Ear mites are the worst! These highly contagious parasites can cause a ton of discomfort for our favorite furry furiends, from minor irritations to serious conditions including infections and burst blood vessels in the ears due to the incessant scratching. If left untreated, ear mites can easily spread to other animals, including those in your home. If your dog is free of the mites, they can easily catch it from other infested animals.
Luckily, there are ways to keep your pup healthy and safe from these spider-like creatures. While it is fairly easy to get a treatment for ear mites, there are other strategies to ensure that your canine bestie’s ears stay clean and free of these pests. But first, you need to know what ear mites look like.
What Do Ear Mites Look Like?
Ear mites, or Otodectes cynotis, are tiny parasites that are members of the arachnid or spider family. They are actually so small that they can barely be seen as a small white dot with the human eye. These pests love to nest in the ear canal of dogs and cats where they feed on skin debris. What owners do see is the characteristic brown-black crumbly discharge in their dog’s ears that resembles coffee grounds. This substance is made up of wax, blood, skin, and the actual ear mites, and is a tell-tale sign that your pup is infested!
Likely though, you will notice the other symptoms of ear mites in dogs first. Dog ears are sensitive, and all that mite activity causes their ears to itch terribly. If infected, you’ll notice your dog scratching at their ears and whining, and they may scratch at their neck and head too. You may see your dog shaking their head, especially after an ear cleaning, or you might notice a bad odor coming from the ears. There could be cuts in or around the ears, or a raw area behind the ear from your dog scratching. In severe cases, the buildup of material in the ear canals can block them, causing temporary hearing loss, or the ear mites can migrate out of the ear to other parts of the body, causing itching and abrasions in those areas.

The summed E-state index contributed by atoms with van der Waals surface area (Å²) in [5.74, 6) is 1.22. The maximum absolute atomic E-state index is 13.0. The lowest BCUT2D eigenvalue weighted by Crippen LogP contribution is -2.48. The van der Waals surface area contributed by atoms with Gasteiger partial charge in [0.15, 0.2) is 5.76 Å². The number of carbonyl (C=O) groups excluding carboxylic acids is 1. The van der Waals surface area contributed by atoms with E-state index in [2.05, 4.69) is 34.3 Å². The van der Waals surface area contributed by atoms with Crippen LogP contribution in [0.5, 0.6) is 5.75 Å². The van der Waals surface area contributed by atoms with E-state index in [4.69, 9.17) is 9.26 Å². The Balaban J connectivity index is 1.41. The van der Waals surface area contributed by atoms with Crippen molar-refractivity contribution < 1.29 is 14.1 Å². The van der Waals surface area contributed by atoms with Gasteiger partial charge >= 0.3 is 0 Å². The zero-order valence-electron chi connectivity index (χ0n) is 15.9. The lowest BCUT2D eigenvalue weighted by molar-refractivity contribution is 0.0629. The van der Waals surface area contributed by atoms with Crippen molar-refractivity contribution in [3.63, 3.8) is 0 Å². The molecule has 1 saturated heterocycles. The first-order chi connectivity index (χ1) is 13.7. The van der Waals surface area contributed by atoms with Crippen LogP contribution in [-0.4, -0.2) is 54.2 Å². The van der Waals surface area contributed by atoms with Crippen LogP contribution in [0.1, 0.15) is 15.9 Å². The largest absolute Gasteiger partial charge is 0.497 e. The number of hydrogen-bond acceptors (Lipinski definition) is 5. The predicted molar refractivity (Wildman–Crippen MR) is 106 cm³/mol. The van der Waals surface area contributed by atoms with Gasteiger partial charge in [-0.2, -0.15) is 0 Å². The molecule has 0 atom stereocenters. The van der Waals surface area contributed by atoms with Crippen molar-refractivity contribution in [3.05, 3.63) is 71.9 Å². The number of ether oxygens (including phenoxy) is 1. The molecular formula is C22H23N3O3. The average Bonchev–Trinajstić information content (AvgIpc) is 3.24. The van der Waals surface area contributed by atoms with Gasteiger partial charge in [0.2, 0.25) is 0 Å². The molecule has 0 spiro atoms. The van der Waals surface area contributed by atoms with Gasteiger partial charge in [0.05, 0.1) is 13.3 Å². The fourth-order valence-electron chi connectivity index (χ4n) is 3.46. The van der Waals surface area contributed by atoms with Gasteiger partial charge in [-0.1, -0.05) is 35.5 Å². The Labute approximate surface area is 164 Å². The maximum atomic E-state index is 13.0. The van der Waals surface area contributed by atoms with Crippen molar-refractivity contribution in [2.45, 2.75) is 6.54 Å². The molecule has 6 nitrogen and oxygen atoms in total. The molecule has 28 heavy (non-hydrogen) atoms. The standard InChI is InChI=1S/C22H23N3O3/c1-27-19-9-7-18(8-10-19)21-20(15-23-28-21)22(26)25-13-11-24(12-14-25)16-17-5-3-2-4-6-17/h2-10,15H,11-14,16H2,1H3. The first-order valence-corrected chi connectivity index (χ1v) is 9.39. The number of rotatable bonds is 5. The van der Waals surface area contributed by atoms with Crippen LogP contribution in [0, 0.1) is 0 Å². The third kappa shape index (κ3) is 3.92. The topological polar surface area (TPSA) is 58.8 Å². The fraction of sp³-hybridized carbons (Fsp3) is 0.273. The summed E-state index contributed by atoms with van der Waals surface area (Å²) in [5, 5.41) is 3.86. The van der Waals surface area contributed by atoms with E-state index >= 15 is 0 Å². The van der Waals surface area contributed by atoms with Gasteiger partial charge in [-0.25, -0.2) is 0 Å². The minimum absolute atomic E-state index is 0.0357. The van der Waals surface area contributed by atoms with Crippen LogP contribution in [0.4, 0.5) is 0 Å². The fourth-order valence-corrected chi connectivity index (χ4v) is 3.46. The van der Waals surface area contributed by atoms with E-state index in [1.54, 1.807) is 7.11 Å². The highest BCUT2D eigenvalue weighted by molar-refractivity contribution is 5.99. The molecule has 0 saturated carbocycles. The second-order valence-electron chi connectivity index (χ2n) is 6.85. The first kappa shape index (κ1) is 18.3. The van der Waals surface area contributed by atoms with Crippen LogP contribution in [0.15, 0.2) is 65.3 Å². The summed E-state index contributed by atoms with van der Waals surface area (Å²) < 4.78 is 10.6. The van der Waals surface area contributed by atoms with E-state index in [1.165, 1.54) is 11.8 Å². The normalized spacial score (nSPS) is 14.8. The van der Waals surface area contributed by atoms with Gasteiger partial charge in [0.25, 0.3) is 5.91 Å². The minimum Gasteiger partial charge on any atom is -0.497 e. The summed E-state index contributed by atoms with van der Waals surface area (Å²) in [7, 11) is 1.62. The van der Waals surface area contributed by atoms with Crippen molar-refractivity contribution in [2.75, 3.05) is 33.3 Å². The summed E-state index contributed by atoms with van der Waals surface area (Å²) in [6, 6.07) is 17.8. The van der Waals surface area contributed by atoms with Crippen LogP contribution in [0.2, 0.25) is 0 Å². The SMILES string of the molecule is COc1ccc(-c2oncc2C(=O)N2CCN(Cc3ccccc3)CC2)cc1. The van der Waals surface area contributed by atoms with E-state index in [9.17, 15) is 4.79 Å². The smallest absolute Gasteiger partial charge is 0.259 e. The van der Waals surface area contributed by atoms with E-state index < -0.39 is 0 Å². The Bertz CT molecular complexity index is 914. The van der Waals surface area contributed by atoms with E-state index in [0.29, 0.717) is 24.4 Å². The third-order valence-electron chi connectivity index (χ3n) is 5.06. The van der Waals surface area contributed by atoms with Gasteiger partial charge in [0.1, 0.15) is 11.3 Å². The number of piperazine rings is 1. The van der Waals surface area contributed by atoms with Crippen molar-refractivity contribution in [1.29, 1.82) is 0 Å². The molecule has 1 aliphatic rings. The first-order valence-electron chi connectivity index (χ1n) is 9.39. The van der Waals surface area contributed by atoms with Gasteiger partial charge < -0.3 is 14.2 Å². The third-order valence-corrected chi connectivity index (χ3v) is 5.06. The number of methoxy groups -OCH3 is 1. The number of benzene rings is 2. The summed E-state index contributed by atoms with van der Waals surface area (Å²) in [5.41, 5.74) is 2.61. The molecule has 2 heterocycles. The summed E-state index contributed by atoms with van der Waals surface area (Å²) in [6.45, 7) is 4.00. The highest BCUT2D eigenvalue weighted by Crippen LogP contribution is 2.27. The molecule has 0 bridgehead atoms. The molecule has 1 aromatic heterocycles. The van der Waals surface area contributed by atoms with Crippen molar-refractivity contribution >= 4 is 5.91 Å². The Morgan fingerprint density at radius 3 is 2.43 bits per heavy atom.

It’s best to be sure your dog is protected from these microscopic enemies before they have to suffer from the mite’s insatiable appetite.
How to Prevent Your Dog from Getting Ear Mites
know how to keep your dog safe, you need to know how your dog can catch ear
mites. The most common way is by coming into contact
with another animal who is already infected. This means that your dog can get
mites from another animal at home, or from dog park friends and pup playdates. While
direct contact with an infected animal is a surefire way to transfer the mites,
your dog can also contract the mites from contact with an area that has been
contaminated. An affected animal that shakes their head vigorously can
literally shower an area with mites that can then be picked up by a healthy dog.
If your pup visits the kennel or a doggie daycare, they can pick it up from
contaminated bedding, or even toys. The good news is that there are ways to
ensure your dog stays free of ear mites, no matter where they go.